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Should my first scope be a 300mm synscan dobsomnian?


starbarkingduck
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Hi everyone,

I could really do with some help/tips/advise on whether or not to go ahead with above scope......?

I've been agonising over which telescope to buy for about 5 weeks! The trouble is, When it comes to understanding what to buy - the more I learn - the less I know!!!!:icon_eek:

Originally I was keen to get something transportable as we go camping throught the year and something that I could eventually start to use with astrophotography. Its my understanding I wouldn't get the magical swirls of colour etc just by looking through the eyepiece. Unless those coloured filters you can buy help with this as well as with bring out detail on planets??? Any ideas anyone?

The more I look into things the more I starting to rethink astrophotography. Seems to me like it may well be an ever-increasingly expensive part of the hobby?

I'm currently thinking about buying the skywatcher 300p synscan dobsonian telescope. Something - probobaly not suited to long exposure photography due to basic mount.

I'm concerned I may have fallen in to the "appature is king" trap. Bigger is better! Is there a trap?

I haven't given up on wanting something transportable and feel I could manage to take this one away with us - not prehaps in my current Fiat punto but in the peugeot 3008 I'm getting in May.

I've found this 12" scope with synscan for £1295 which I'm just about willing to spend up to.

I wanted to ask what peoples views were on this scope? Good or bad - but preferably great!

Do you think I'd be dissappointed with the views - particularily with regards to lack of colour?

Is the a good scope for moon, palnets & Deep space (deep space being what I think i'd most like to examine)

I'd appreciate any tips/help/oppinions etc that you could offer.

Regards,

Starbarkingduck

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Do you think I'd be dissappointed with the views - particularily with regards to lack of colour?

Yes. A bigger scope makes objects bigger because you can use more magnification, but most DSOs are just too faint for the eye to see much colour, whatever scope you're using.

A 12" / 300mm Dob is HUGE. Get a 8" / 200mm, use it for a year or so then decide what you want to do in terms of going bigger (and accepting that you will be able to see smaller, fainter DSOs but will not see Hubble type detail) or smaller for learning imaging.

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You won't see much colour apart from planets and M42 which will show a little lime green. But that's the same for all of us.

A 12" is a very impressive scope to use but very large and transportable rather than portable. I'd really urge you to see one "in the flesh" before ordering one.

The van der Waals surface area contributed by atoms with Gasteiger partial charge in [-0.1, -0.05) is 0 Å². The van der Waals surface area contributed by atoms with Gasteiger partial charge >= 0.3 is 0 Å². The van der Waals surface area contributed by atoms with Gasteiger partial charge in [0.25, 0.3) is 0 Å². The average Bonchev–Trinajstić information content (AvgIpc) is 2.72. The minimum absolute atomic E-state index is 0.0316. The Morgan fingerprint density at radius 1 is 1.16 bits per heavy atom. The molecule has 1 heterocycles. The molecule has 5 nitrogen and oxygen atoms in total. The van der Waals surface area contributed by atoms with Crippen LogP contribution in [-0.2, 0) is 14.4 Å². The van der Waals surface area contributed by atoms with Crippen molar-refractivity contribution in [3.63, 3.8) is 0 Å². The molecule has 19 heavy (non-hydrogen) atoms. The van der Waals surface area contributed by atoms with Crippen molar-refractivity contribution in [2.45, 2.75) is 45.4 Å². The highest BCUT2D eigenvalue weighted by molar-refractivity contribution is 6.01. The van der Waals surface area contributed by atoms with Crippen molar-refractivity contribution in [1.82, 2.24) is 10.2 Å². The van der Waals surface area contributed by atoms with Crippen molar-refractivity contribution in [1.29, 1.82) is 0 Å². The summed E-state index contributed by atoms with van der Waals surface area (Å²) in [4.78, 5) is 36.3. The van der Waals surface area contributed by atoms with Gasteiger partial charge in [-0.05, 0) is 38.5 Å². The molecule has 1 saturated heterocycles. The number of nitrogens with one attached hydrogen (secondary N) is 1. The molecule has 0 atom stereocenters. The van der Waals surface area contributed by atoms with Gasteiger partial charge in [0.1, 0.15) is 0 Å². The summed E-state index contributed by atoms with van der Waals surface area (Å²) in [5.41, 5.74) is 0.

Personally I'd keep away from astro imaging for now - the equipment needs are entirely different - you need two setups really. You don't need big aperture for imaging - small, shortish apochromatic refractors seem to be the way to go but you can't see a great deal with those visually.

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i went for a 10 in the end instead of a 12. I find the 10 to be quite a pain when transporting it in my ford focus. especially if i want to take a passenger out.

someone did a comparison for me on my first thread. the 12 is mahooosive! but i bet the views are certainly worth the extra aperture. over 50% more light gathering i think? i could just be blurting out incorrect facts mind... lol

love my 10. i don't think i could easily/be arsed to transport anything larger without a buddy to help.

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Hi

Big a fan of large Dobs as I am I wouldn't recommend one as a first scope.

For a start are you sure you wanna spend that amount of money on a hobby your not sure you'll even like yet?

As others have said a 12" is a pretty bulky beast. Go and see one at your local society.

Also most large Dobs are fast f ratios and need collimating every time they are used.

Unfortunately you are the only person who will know if the lack of colour will disappoint you.

As I said go along to your local society and have a look through their scopes. That will give you at least an idea of what to expect.

Most people settle on scopes under 12" so it's obvious you don't need the aperture to enjoy astronomy to the full.

Good luck on your scope hunt

Regards Steve

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i wouldnt let the fact that they are fast put you off.

Sure you have to buy expensive eye pieces to stop the edge of the FOV from distorting but collimating a reflector is quick and easy. grab a packet of bobs knobs and it's even quicker.

i thought i would have a problem with my expectations to be honest.

I had a look at an eye piece simulator online and it really put me off buying one, but they are awful! a really bad misrepresentation of what you actually see.

everything I've seen so far has left me wanting to see more.

good luck!

Edited by DrNeb
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Hi

If the big dob meets your criteria, go for it!

I would echo the thoughts above.